Sunday, July 27, 2008

Eleventh Sunday after Pentecost
1 Kings 3:5-12
Psalm 119:129-136
Romans 8:26-39
Matthew 13:31-33, 44-52

Have ye understood all these things? They say unto him, Yea.

Jesus asked the disciples, “Have ye understood all these things?” The disciples answered, “Yes” but we know that the disciples did not always understand what Jesus was trying to teach them. Even after the resurrection, Jesus had to repeat lessons they had been learning for so long. Though the Holy Spirit gave them knowledge and understanding after Pentecost, and has given the same to us today, there are still questions we ask. There are still things we do not understand.

When Jesus asks, “Have ye understood all these things?” we also want to say “Yes.” The disciples might have understood the parables better than us because Jesus used aspects of life with which they were more familiar. How many of us really know about seeds? Do we know how we would react if we found hidden treasure or a fantastic pearl? But we can look at those parables and understand that Jesus is talking about sacrifice and commitment. We can see that the kingdom of heaven is of great value and worthy of our dedication and submission. We can interpret those parables to our own lives and learn lessons that will help us grow into a deeper and more intimate relationship with God.

We want to see the parables in away by which we will benefit. Our understanding is so narrowly focused, based on our biases. We see things through our culture, our gender, our experience, our geography, our race, our religion, our hopes and our dreams. We see things a certain way because of our personalities, our financial condition, our relationships. Jesus tells the disciples, however, that they have to see things through new eyes. Now that they have the understanding of the kingdom of heaven, they have to see things through the old and the new. We have to do the same thing, seeing the world and the kingdom of heaven through the eyes of those who have been given the understanding of God. He is King and we have been called to teach the world this wonderful truth.

When we lived in England, I had the opportunity to go to a beach that was much different that anything I had experienced in America. The beach at Thorpeness was covered with small rocks and pebbles instead of sand. As I walked on the beach, considering the greatness of God, I remembered the scripture from Genesis about Abraham’s descendants being as numerous as the stars in the sky and as the sand on the seashore. I realized that this rocky beach showed this truth in a more enlightening way. On a sandy beach, every grain looks alike. However, on this beach, every stone was unique—some large, some small, some gray, some colorful, some flat and some round. I even found a stone that looked like a nose. Not only has God made the children of Abraham too numerous to count, He also made each of us original.

King Canute was known as the first English king. He also ruled over Denmark and Norway. He ruled for nearly twenty years during which time there was war and controversy over his reign. He was a harsh ruler, but England succeeded under his reign. He was so powerful that his people claimed he was like a god, able to control even the sea. He knew that was not true, so he proved it to his people on the beach at Thorpeness. At low tide, King Canute took a chair and set it at the water’s edge. As the waves rolled inland, he said, “Stop.” Of course the waves did not stop. The water level rose, to his knees, to his waist, to his neck. Finally, it became impossible for him to continue. As he left the water, he said, “See, I cannot control the sea.”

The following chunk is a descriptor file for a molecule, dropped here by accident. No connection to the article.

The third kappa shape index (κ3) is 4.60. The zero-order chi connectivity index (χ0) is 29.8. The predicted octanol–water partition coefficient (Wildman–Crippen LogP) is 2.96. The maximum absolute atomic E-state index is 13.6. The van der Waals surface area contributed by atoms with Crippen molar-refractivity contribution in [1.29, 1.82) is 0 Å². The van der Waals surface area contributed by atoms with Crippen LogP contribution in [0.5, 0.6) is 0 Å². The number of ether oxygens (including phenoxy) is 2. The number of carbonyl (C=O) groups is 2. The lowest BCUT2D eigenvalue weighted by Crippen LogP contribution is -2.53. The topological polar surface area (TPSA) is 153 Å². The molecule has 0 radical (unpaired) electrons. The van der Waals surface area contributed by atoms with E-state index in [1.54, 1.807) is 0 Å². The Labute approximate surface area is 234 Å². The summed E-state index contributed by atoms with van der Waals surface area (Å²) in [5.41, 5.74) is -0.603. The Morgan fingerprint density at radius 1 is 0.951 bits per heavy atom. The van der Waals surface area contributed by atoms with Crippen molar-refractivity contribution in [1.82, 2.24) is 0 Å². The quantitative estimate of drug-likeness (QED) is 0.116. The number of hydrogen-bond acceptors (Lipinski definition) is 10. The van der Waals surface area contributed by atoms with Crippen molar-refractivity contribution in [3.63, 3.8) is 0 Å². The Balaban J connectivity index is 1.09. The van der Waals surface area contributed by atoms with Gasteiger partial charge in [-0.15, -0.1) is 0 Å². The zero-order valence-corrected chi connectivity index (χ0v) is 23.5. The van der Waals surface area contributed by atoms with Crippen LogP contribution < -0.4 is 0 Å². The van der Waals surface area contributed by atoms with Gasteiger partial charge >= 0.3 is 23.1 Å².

In today’s lesson from 1 Kings, we see that Solomon had the same sort of humility. By this time in Israel’s history, God’s promise to Abraham had been at least partially fulfilled. His descendants were too numerous to count. Solomon was only twenty when he took the throne of Israel, and he was uncertain of his abilities to govern. Even great and powerful kings must submit to the Lord. Solomon did not seek power over his enemies, long life or great wealth. He simply wanted to have a wise and discerning heart. He wanted to make the right decisions for his people. We wanted his rule to be just and fair. He did not want the people to think of him more highly than they ought, a temptation for all human beings. We tend to look toward greatness, forgetting that there is one who is greater. Solomon did not forget and as he humbled himself before God, he became uniquely blessed.

We hear that none will be like Solomon, before or after his life. Yet, we must never forget that we are all unique, that God has made us all different. We have our own gifts, our own personalities, and our own purpose. We are among Abraham’s descendents, but not just another grain of sand. We are called to humbly serve the Lord, not seeking from Him those things that will make us greater than others. Instead, let us ask for a wise and discerning heart so that we too can help transform this world into what God intends it to be.

There is much to be learned in the parables in today’s Gospel lesson, but there is one that stands out to me more than the others this week. Jesus said, “Again, the kingdom of heaven is like unto a net, that was cast into the sea, and gathered of every kind: which, when it was filled, they drew up on the beach; and they sat down, and gathered the good into vessels, but the bad they cast away. So shall it be in the end of the world: the angels shall come forth, and sever the wicked from among the righteous, and shall cast them into the furnace of fire: there shall be the weeping and the gnashing of teeth.” We look at a parable like this with a sense of victory. We believe that ‘others’ like our enemies are most certainly the wicked in the story and we are glad to know that God will take care of our enemies in the end. We are so certain about this that we think of our enemies as they will be, in that furnace of fire weeping and gnashing their teeth. Though this might not bring us joy, it does comfort us in our times of trial.